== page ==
Playing chicken with the flu
If a bird can be the bearer of bad news, the dead duck found in China last week, felled by a highly pathogenic strain of avian flu called H5N1, brought a big chill to the world's public-health community. It marked the 10th and most populous Asian country to be hit by the bird illness in the past few weeks. The explosive emergence of this pathogen in so many different countries at once is unprecedented, according to the World Health Organization--and alarming. Already the disease has killed millions of chickens and led to the slaughter of many millions more in an attempt to contain it. More ominous, this bird flu has jumped the species barrier, infecting a minimum of 11 people and killing at least eight.
The real scare is that we could be watching a human flu pandemic in the making. Pandemics happen when a new and dangerous animal flu jumps to a human host, who has no immunity to the new strain, so it causes serious illness. The infected human in turn spreads the nasty virus to others. This last step--the spread from person to person--is what unleashes the disease's full fury. So far, humans infected with the H5N1 virus have not been contagious to others. But that could change overnight. And health authorities are scrambling to prepare.
Deadly mixture. If this dangerous strain keeps circulating in places where people live in the midst of roaming chickens and flying ducks, a highly contagious form may well evolve. The fear is that a person who is already infected with a garden-variety human flu will catch the deadly H5N1 avian form. Cohabiting in a human body, the avian and the human viruses can hook up and swap genes. Such intimacy could produce a new strain with just the right genes needed for easy person-to-person transmission. Obviously, keeping the bird flu away from humans is critical.
But at this point, culling infected bird flocks may not be enough. Once bird flu is entrenched, it's hard to get rid of. The virus is known to survive in water for four days and in manure for three months or more. And a single gram of manure can have enough virus to infect a million birds. Then there is the specter of migrating birds carrying the virus across borders--which some believe caused the poultry infection in the first place.
The bird flu is clearly out of the coop, and the rush is on to keep it from taking hold in humans. Adding to the urgency is evidence that our usual weapons against flu might not work well against an avian pandemic. Gene typing of the virus from one of the patients who died in Vietnam revealed a mutation that makes it resistant to two of the three antiviral drugs on the market, amantadine and rimantadine. That limits treatment options and puts pressure on the supplies of oseltamivir (Tamiflu), which does seem effective. Already, the Centers for Disease Control and Prevention is stockpiling this drug. Gene analysis also shows that our major defense against flu, a vaccine, would need serious modifications.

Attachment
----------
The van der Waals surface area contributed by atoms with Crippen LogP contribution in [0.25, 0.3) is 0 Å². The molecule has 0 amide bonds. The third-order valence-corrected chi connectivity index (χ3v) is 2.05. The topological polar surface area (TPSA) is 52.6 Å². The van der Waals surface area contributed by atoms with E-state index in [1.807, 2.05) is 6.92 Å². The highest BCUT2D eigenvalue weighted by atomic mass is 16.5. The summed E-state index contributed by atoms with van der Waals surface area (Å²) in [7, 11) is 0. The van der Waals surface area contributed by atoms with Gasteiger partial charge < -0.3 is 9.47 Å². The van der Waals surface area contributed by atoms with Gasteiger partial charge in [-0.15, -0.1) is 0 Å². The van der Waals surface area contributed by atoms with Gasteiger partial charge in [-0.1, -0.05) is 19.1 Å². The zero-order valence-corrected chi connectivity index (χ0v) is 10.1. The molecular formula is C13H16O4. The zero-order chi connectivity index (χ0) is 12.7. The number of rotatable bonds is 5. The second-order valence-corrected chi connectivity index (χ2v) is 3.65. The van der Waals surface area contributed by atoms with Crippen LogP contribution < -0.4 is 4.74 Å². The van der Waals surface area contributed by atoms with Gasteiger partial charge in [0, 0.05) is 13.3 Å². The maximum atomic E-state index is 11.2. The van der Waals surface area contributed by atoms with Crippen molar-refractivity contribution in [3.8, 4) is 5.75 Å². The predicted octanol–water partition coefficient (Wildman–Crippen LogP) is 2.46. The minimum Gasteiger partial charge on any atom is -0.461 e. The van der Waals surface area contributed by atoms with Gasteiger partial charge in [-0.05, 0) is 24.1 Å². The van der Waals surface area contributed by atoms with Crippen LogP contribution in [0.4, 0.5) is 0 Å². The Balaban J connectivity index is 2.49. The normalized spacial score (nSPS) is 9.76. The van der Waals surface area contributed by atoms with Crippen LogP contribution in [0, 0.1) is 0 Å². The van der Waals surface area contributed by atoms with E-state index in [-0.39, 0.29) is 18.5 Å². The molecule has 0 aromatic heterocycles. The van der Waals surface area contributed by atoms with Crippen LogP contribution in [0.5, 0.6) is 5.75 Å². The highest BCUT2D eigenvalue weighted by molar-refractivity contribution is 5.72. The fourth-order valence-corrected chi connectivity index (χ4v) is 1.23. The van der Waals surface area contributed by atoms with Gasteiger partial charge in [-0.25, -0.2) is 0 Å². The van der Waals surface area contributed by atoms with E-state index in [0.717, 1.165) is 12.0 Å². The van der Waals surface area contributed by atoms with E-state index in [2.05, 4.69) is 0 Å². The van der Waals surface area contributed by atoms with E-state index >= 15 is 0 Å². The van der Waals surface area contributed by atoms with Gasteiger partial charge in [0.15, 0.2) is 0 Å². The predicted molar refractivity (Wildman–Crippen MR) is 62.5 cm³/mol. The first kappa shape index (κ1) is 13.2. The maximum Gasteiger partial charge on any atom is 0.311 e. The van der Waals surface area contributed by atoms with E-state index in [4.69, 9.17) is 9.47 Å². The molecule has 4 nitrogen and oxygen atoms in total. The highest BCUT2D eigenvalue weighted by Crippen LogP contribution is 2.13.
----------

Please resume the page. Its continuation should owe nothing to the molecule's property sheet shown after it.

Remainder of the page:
We have been making vaccine against each year's flu outbreaks the same way for over 60 years. A virus believed to be the best match for the one likely to be circulating in humans is grown in fertilized hens' eggs, then killed and turned into vaccine. "This way of making vaccines is archaic," says Adel Mahmoud, a physician and president of Merck Vaccines. And it would be cumbersome at best for the new avian flu. A mutation in the virus's coat has made it especially dangerous, and it would have to be genetically engineered to be less so before it could be grown in eggs. After that, clinical trials would be needed to see if the engineered vaccine still works, and at what dose, adding months to an already long process. The CDC, the Food and Drug Administration, and the National Institutes of Health are planning for this, but it's an open question whether an effective vaccine could be ready for mass use if the avian flu becomes a human threat.
So just as this year's flu season is winding down, the looming prospect of one far worse is teaching some hard lessons. As we confront the immediate threat, we should make a national commitment to develop flu vaccine technology fit for the 21st century, based on harmless viruses genetically engineered to stimulate immunity or even on designer proteins. The pandemic scare--whether it becomes reality or not--may be a needed wake-up call.
This story appears in the February 9, 2004 print edition of U.S. News & World Report.